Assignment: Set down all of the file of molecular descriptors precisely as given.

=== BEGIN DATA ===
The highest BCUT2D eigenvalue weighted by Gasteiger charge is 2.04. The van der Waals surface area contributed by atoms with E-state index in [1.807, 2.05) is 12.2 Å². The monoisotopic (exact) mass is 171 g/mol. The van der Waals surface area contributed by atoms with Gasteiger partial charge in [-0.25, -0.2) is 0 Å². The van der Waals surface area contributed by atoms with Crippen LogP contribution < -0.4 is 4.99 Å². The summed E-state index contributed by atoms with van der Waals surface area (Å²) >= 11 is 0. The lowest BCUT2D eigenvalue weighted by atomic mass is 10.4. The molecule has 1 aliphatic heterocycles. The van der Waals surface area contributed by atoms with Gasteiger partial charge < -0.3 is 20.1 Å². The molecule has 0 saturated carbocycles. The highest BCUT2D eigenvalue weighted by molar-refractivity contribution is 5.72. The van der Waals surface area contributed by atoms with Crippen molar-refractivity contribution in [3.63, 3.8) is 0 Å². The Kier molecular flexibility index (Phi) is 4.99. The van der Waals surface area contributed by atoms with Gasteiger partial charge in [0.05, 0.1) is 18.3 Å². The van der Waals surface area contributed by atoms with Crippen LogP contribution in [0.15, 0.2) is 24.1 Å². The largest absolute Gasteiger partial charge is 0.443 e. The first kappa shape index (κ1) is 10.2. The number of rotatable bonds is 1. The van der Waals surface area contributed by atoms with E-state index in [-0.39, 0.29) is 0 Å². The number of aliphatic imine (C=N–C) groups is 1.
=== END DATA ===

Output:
The highest BCUT2D eigenvalue weighted by Gasteiger charge is 2.04. The van der Waals surface area contributed by atoms with E-state index in [1.807, 2.05) is 12.2 Å². The monoisotopic (exact) mass is 171 g/mol. The van der Waals surface area contributed by atoms with Gasteiger partial charge in [-0.25, -0.2) is 0 Å². The van der Waals surface area contributed by atoms with Crippen LogP contribution < -0.4 is 4.99 Å². The summed E-state index contributed by atoms with van der Waals surface area (Å²) >= 11 is 0. The lowest BCUT2D eigenvalue weighted by atomic mass is 10.4. The molecule has 1 aliphatic heterocycles. The van der Waals surface area contributed by atoms with Gasteiger partial charge < -0.3 is 20.1 Å². The molecule has 0 saturated carbocycles. The highest BCUT2D eigenvalue weighted by molar-refractivity contribution is 5.72. The van der Waals surface area contributed by atoms with Crippen molar-refractivity contribution in [3.63, 3.8) is 0 Å². The Kier molecular flexibility index (Phi) is 4.99. The van der Waals surface area contributed by atoms with Gasteiger partial charge in [0.05, 0.1) is 18.3 Å². The van der Waals surface area contributed by atoms with Crippen LogP contribution in [0.15, 0.2) is 24.1 Å². The largest absolute Gasteiger partial charge is 0.443 e. The first kappa shape index (κ1) is 10.2. The number of rotatable bonds is 1. The van der Waals surface area contributed by atoms with E-state index in [-0.39, 0.29) is 0 Å². The number of aliphatic imine (C=N–C) groups is 1.